Earlier this year, the indie sensation 'Brick' featured characters who were still in high school but inhabited a world where they spoke, acted and behaved like adults who had lived their entire lives performing their favourite 40's noir detective film. They spoke like Bogart, but something was amiss – it felt unnaturally staged for our pleasure. For all its gleeful nods to a long lost era, 'Brick' failed to work for me simply because I could never buy the premise. 'The last kiss', the remake of an Italian film from 2001, feels equally staged and out of place for very dissimilar reasons – the characters, men and women in their late 20's, act, behave and speak as if they were still in high school. Adults shouldn't behave this way; it isn't even amusing unless it happens to be an outright comedy. Instead 'Last Kiss' is pumped with lethal doses of writer Paul Haggis' trademark pessimism. The film is tagged as a romantic comedy, but of the many subplots that the film explores, none seem to be on the road to recovery, and there is sparse comedy.
Zach Braf, who by now has mastered that idiot stare of constant bewilderment, makes for a bozo of a leading man. His self aware banter, amusing at first, degenerates quickly. Playing Michael, he is man blessed with the good fortune of a loving, now pregnant girlfriend Jenna (Jacinda Barrett). On the cusp of marriage and fatherhood, he goofs up when, at a friends wedding, he meets a young, stimulating vixen Kim (Rachel Bilson), exchanges phone numbers with her and starts a secret, lustful relationship, to the detriment of his existing relationship with Jenna (again, these are traits of men not acting their age). Braf, at this point, becomes the slave of a screenplay that wants him to fail immensely in this relationship so this movie can exist. His circle of friends, and boy does he have many, fare no better. One of his buddies Chris (Casey Affleck, essential playing the same role from 'Good Will hunting' with leftover spirit) is a father and a husband and fails at being both. Jenna's parents (Tom Wilkinson and Blythe Danner), after years of marriage, momentarily separate after a spur of the moment confession. A thick, black cloud looms gloomily over the town inhabitants. A movie that tells us that all relationships are destined to fail or falter at some point finds itself stuck with a complex paradox when its main character wants to get into a new relationship, that too by cheating. An optimistic look at pessimism is unsuitable, but 'Last Kiss' thinks of itself as a film that has figured out the key to navigating through the complexities of life's relationships.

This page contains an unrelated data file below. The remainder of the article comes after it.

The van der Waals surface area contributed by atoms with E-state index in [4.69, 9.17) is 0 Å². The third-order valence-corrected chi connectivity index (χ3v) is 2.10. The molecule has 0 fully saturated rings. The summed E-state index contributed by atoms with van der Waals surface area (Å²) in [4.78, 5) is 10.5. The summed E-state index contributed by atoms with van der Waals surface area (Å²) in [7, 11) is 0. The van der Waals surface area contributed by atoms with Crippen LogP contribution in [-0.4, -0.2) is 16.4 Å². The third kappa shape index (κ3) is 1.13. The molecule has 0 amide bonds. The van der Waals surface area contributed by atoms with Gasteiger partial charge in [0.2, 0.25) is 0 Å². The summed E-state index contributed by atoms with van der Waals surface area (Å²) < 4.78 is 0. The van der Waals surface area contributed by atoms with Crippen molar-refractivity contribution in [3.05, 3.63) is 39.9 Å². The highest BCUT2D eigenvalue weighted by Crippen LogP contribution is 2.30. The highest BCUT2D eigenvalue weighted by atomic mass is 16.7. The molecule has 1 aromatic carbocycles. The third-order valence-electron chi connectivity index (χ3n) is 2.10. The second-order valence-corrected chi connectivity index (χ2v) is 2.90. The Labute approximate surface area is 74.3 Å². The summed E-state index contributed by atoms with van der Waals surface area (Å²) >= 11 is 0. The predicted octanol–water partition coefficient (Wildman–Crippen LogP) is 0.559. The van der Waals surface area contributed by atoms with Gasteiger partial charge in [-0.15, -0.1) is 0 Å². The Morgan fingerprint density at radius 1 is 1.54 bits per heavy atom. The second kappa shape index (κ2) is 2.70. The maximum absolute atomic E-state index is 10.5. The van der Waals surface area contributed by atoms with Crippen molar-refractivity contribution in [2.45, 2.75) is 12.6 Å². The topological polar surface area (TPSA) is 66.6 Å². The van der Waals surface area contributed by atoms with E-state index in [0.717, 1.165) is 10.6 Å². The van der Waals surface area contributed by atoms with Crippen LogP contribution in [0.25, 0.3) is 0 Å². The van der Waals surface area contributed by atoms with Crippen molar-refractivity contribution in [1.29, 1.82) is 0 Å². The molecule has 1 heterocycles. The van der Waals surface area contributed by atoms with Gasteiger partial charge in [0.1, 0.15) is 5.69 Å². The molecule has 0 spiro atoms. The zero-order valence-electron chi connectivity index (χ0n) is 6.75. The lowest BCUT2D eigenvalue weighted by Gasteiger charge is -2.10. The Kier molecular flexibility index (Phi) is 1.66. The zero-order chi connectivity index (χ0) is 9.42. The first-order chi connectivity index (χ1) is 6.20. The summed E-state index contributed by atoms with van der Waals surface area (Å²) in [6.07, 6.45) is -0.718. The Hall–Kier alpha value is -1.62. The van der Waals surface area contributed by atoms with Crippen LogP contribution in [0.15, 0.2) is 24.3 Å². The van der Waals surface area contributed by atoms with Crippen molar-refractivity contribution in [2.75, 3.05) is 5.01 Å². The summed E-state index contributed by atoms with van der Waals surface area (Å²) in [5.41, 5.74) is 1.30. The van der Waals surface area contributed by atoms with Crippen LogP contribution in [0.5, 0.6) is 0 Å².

The men here are all assholes and have a common fear of commitment, the women bond together and form sororities. The moral here folks, and it's a wise one, is that people learn from their mistakes. Don't make one of your own, take whatever you're read above a little seriously and spend time with a loved one instead. - Faizan Rashid